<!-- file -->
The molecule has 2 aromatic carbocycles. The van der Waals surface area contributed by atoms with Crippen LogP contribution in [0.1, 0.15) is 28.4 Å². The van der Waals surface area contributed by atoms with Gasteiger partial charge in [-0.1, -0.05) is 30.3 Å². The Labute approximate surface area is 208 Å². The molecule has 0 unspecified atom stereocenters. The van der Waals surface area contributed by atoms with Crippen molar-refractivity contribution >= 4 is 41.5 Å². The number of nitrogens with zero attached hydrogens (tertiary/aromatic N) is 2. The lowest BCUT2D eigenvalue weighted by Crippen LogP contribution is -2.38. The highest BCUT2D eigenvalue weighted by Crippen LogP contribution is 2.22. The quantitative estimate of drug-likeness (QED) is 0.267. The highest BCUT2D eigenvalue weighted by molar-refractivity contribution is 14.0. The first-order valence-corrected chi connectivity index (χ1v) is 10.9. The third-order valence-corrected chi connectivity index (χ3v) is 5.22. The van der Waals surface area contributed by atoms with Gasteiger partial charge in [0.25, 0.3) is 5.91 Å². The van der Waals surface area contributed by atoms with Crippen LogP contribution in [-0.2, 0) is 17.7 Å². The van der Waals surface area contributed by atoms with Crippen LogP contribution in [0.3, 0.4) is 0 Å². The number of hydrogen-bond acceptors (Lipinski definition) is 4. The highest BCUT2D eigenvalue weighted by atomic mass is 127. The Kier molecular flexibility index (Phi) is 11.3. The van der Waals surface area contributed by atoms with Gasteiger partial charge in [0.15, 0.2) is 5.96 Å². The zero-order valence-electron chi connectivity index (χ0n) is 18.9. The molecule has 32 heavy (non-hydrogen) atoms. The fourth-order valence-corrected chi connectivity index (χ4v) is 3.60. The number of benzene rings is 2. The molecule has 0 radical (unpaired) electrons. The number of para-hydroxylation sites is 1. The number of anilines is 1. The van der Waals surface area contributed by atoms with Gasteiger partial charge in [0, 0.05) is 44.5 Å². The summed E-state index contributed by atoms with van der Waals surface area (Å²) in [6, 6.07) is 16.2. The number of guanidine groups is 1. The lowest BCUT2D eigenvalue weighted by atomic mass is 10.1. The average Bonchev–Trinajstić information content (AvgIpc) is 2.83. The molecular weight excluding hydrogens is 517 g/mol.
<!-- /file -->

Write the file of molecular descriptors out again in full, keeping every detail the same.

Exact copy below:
The molecule has 2 aromatic carbocycles. The van der Waals surface area contributed by atoms with Crippen LogP contribution in [0.1, 0.15) is 28.4 Å². The van der Waals surface area contributed by atoms with Gasteiger partial charge in [-0.1, -0.05) is 30.3 Å². The Labute approximate surface area is 208 Å². The molecule has 0 unspecified atom stereocenters. The van der Waals surface area contributed by atoms with Crippen molar-refractivity contribution >= 4 is 41.5 Å². The number of nitrogens with zero attached hydrogens (tertiary/aromatic N) is 2. The lowest BCUT2D eigenvalue weighted by Crippen LogP contribution is -2.38. The highest BCUT2D eigenvalue weighted by Crippen LogP contribution is 2.22. The quantitative estimate of drug-likeness (QED) is 0.267. The highest BCUT2D eigenvalue weighted by molar-refractivity contribution is 14.0. The first-order valence-corrected chi connectivity index (χ1v) is 10.9. The third-order valence-corrected chi connectivity index (χ3v) is 5.22. The van der Waals surface area contributed by atoms with Gasteiger partial charge in [0.25, 0.3) is 5.91 Å². The van der Waals surface area contributed by atoms with Crippen LogP contribution in [-0.2, 0) is 17.7 Å². The van der Waals surface area contributed by atoms with Crippen LogP contribution in [0.3, 0.4) is 0 Å². The number of hydrogen-bond acceptors (Lipinski definition) is 4. The highest BCUT2D eigenvalue weighted by atomic mass is 127. The Kier molecular flexibility index (Phi) is 11.3. The van der Waals surface area contributed by atoms with Gasteiger partial charge in [0.15, 0.2) is 5.96 Å². The zero-order valence-electron chi connectivity index (χ0n) is 18.9. The molecule has 32 heavy (non-hydrogen) atoms. The fourth-order valence-corrected chi connectivity index (χ4v) is 3.60. The number of benzene rings is 2. The molecule has 0 radical (unpaired) electrons. The number of para-hydroxylation sites is 1. The number of anilines is 1. The van der Waals surface area contributed by atoms with Gasteiger partial charge in [0, 0.05) is 44.5 Å². The summed E-state index contributed by atoms with van der Waals surface area (Å²) in [6, 6.07) is 16.2. The number of guanidine groups is 1. The lowest BCUT2D eigenvalue weighted by atomic mass is 10.1. The average Bonchev–Trinajstić information content (AvgIpc) is 2.83. The molecular weight excluding hydrogens is 517 g/mol.